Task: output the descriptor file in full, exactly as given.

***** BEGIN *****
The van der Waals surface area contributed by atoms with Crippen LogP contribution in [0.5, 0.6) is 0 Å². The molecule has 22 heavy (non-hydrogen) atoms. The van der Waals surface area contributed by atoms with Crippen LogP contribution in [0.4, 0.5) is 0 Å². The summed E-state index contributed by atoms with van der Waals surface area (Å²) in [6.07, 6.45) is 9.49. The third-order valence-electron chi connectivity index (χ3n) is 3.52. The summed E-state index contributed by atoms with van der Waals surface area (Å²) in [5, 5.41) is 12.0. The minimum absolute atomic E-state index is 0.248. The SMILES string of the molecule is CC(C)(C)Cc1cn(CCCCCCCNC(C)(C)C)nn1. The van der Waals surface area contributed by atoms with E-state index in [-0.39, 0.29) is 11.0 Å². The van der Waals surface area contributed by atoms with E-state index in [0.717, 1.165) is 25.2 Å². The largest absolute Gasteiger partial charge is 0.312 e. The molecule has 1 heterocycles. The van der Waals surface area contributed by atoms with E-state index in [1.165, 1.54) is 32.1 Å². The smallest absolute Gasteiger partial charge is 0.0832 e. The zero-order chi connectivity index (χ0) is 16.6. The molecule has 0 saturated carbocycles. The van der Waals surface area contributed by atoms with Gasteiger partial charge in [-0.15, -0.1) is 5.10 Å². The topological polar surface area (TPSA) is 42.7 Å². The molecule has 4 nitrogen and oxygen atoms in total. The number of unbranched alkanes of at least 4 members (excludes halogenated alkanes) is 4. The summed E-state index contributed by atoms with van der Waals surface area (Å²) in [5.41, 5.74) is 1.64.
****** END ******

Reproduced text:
The van der Waals surface area contributed by atoms with Crippen LogP contribution in [0.5, 0.6) is 0 Å². The molecule has 22 heavy (non-hydrogen) atoms. The van der Waals surface area contributed by atoms with Crippen LogP contribution in [0.4, 0.5) is 0 Å². The summed E-state index contributed by atoms with van der Waals surface area (Å²) in [6.07, 6.45) is 9.49. The third-order valence-electron chi connectivity index (χ3n) is 3.52. The summed E-state index contributed by atoms with van der Waals surface area (Å²) in [5, 5.41) is 12.0. The minimum absolute atomic E-state index is 0.248. The SMILES string of the molecule is CC(C)(C)Cc1cn(CCCCCCCNC(C)(C)C)nn1. The van der Waals surface area contributed by atoms with E-state index in [-0.39, 0.29) is 11.0 Å². The van der Waals surface area contributed by atoms with E-state index in [0.717, 1.165) is 25.2 Å². The largest absolute Gasteiger partial charge is 0.312 e. The molecule has 1 heterocycles. The van der Waals surface area contributed by atoms with E-state index in [1.165, 1.54) is 32.1 Å². The smallest absolute Gasteiger partial charge is 0.0832 e. The zero-order chi connectivity index (χ0) is 16.6. The molecule has 0 saturated carbocycles. The van der Waals surface area contributed by atoms with Gasteiger partial charge in [-0.15, -0.1) is 5.10 Å². The topological polar surface area (TPSA) is 42.7 Å². The molecule has 4 nitrogen and oxygen atoms in total. The number of unbranched alkanes of at least 4 members (excludes halogenated alkanes) is 4. The summed E-state index contributed by atoms with van der Waals surface area (Å²) in [5.41, 5.74) is 1.64.